Battle of the Titans agains the Gods in Greek Mythology

titans Zeus and all the children of Cronus resolved to punish their father and, the Titans, perceiving the power of Zeus, rallied for war against him. Thus began the battle between Zeus and Cronus over control of the Cosmos. This is the famous Battle of the Titans against the future gods of Olympus.

On Zeus’ side were his brothers and on the side of Cronus were most of the Titan brothers. They chose the almighty Atlas, the son of Iapetos, for their leader. Some of the Titans, however, supported the gods. These included Oceanus and his daughter Styx, her children Kratos (Power), Bia (Violence), Zelus (Zeal) and Nike (Victory).

Furthermore, although one of Iapetos’ sons, Atlas, had sided with the Titans, another son, Prometheus, sided with the gods. Not surprisingly Gaea, the mother of the Titans, supported her grandson Zeus and prophesised that they would only be victorious if the Cyclops and the Hecatonicheires were set free from their prison in the underworld. Consequently, Zeus descended into the deep abyss of Tartarus and released the one-eyed Cyclops and the hundred armed Hecatoncheires, drawing them into an alliance with him to fight against Cronus. For their allegiance Zeus promised them great benefits if he became ruler. In return, the Cyclops gave the power of thunder, lightening and thunderbolts to Zeus. To his brother Poseidon they gave the trident and to Hades they gave the helmet of darkness, a hood, fashioned from dog skin which makes the wearer invisible.

giants The two armies then began their battle in earnest. The Titans were camped on the top of Mount Orthrys and from there they launched their attack on Zeus’ army camped on the summit of Mount Olympus. The war lasted for ten years and Gaea’s prophecy was correct because without the gifts and support of the Cyclops and Hecatoncheires the gods would have failed. Hades, made invisible by his helmet of darkness, crept unseen into the battle and stole Cronus’ weapons and while Poseidon threatened Cronus with his trident, Zeus finished him off with a shower of thunderbolts. The three Hecatoncheires used their three hundred hands to bombard the Titans with mighty boulders and a sudden fearful roar from the god Pan sent them fleeing for their lives.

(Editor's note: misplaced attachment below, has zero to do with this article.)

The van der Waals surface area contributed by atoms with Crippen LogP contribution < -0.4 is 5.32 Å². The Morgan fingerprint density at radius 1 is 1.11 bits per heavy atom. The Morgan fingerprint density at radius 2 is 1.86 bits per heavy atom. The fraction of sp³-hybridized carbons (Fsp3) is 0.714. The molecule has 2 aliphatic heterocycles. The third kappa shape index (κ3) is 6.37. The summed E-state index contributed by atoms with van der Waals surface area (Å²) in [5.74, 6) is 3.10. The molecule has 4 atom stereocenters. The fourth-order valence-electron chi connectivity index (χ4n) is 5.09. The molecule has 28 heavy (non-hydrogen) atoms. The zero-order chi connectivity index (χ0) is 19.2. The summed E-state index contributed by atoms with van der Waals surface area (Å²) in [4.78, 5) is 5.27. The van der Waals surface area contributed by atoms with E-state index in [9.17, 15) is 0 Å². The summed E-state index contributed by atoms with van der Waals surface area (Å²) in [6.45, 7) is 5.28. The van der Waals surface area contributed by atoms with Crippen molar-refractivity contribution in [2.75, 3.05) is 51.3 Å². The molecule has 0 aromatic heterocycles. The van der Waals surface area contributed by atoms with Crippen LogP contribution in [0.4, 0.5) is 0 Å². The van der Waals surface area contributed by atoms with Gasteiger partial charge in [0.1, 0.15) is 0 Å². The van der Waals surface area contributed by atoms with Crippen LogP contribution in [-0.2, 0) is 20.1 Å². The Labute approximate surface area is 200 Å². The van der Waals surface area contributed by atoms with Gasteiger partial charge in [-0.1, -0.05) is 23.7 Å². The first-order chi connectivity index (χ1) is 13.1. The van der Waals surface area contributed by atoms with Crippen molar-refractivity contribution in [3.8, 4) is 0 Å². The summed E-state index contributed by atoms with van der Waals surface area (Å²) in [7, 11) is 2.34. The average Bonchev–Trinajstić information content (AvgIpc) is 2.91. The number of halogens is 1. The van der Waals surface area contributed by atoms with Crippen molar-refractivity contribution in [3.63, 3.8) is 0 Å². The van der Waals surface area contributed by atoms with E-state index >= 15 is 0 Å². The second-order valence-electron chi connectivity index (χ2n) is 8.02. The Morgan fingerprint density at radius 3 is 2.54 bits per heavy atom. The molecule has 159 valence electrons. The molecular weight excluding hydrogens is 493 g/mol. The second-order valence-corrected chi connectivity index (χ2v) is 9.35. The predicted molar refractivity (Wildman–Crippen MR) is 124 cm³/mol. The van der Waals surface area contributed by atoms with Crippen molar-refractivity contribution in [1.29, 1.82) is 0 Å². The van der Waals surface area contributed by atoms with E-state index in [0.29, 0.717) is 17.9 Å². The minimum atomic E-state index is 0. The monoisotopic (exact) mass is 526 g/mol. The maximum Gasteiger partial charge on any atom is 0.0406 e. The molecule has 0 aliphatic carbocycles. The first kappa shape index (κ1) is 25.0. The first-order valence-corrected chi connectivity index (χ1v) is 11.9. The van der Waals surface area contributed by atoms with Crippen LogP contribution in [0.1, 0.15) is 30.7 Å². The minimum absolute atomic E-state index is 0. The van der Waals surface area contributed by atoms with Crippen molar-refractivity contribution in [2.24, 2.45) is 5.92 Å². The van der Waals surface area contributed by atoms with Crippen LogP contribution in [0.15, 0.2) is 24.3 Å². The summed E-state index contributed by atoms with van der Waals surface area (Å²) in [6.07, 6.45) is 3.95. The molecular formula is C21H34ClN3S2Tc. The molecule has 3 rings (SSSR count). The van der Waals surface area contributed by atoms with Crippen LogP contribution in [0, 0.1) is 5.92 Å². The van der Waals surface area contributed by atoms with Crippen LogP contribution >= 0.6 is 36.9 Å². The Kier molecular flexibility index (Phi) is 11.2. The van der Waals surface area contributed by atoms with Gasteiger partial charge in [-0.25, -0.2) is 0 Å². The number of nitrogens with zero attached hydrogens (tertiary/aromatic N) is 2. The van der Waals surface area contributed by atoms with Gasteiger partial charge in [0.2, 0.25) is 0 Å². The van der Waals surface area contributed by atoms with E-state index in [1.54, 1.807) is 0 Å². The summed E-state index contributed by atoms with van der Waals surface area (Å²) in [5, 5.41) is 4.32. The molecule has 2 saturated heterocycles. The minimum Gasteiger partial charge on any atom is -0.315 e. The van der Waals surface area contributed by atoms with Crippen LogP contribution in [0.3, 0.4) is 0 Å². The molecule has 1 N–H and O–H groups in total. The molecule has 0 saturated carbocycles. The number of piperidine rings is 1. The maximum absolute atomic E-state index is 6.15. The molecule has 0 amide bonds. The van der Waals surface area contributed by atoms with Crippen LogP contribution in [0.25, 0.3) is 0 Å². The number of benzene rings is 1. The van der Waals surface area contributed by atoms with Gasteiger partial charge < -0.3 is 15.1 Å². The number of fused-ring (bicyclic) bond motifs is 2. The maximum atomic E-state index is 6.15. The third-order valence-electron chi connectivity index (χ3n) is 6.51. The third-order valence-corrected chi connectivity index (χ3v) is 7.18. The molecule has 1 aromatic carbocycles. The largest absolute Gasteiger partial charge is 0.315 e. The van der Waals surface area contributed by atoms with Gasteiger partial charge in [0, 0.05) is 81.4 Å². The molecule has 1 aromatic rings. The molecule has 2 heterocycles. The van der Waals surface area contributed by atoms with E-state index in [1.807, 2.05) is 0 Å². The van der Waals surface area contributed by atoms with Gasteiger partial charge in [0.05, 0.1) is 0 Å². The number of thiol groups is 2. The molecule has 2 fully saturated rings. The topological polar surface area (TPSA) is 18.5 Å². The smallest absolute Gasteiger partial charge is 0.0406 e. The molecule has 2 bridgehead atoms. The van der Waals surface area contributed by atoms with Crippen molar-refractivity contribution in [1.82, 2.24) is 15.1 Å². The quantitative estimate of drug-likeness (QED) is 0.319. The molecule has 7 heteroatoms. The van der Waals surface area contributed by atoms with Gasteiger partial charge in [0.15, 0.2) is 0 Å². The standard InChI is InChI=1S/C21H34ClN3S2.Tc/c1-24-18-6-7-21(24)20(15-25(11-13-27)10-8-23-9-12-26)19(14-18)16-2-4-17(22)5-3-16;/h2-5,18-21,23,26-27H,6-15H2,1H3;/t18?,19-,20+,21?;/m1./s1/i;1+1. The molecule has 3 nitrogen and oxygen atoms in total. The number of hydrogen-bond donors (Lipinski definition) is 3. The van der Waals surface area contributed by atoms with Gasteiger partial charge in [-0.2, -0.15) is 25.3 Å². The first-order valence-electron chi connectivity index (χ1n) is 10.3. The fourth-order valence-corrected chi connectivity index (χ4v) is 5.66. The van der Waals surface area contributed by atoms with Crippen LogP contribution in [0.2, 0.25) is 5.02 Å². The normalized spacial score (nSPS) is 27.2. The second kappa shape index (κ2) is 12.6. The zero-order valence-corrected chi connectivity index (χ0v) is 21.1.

At last the Titans were defeated and they were rounded up and sent beneath the earth to Tartarus where they were kept in chains and surrounded by a bronze fence and a triple wall. To this day, among the dreadful vapours and dense shadows, they languish still. Only a few were spared. The Titanesses were allowed to go free because of the help given to Zeus by Rhea. The appointed leader of the Titans, Atlas, was given the harshest punishment of all. Instead of being chained up in Tartarus he was exiled to the ends of the earth and was condemned to hold the earth and the sky upon his shoulders.

Thus, the old divine order was incarcerated deep in the bowels of the earth, whilst the victorious Olympian gods ascended into the sky to bring new values and new concepts into the world. To symbolise and remind both gods and humans of his superior powers, Zeus took the stone, which his father had swallowed believing it to be the infant Zeus, and sent it to the Oracle of Delphi at the foot of Mount Parnassus. For centuries afterwards mortals would come to worship and anoint it with oil and make offerings upon it.

battle-of-the-titans Between the Titans and the Titanides, the most important and younger couple is Saturn and Rea. From these two began the series of gods that later ruled the universe. Last-born Titan, Saturn, threw his father Uranus from the throne to reign in his place.
Titans and Titanides were not the only children of Heaven and Earth. Near them there were other demons, such as the Heavenly Cyclops. They called them heavenly because they were sons of Uranus. Argis, Steropis and Vrontis were the three spirits of storm, lightning and thunder, tasked to make in their underground workshops the lightning for the gods. The workshops were in Lemnos or Sicily or in the seventeen Aeolian islands, also called Liparas, in other words, in the volcanic places.
In addition to these Cyclops, Uranus and Earth gave birth to the three Giants, Hundred hands Monsters with fifty heads, Kattos, Vriareo, and Gyes. Later on, other Giants were born from the Earth, huge and violent. People did not yet exist. And the Greeks imagined them as monstrus forms with a huge, snaking body. They depicted them over the centuries in the fronts of their churches: figures with their head, chest, shoulders and hands announcing the future people.
The world waited for man. But the mythology tellers do not agree with the way the genus of mortals was presented on Earth. Sometimes they said the first man was indigenous, that he came out of the earth. In Argos, the first person was called Foroneas. His mother was the nymph Melia and his father Inachus, the god of the river that rains Argolida. As we know, rivers bring people cool, water for their crops, to wash and drink. So, naturally, people build their villages on the river banks. In the imagination of the people of Argolis, their ancestor was born from the river and from a tree.
All river gods were sons of the Ocean. Like their father, they were immortal. Nymphs, especially the Dryades, were also born by the blood of Uranus. But they were not immortal. They could only live for a long time, as long as the life of ten palm trees.Thry were dead only the day when their tree was drowned and fell.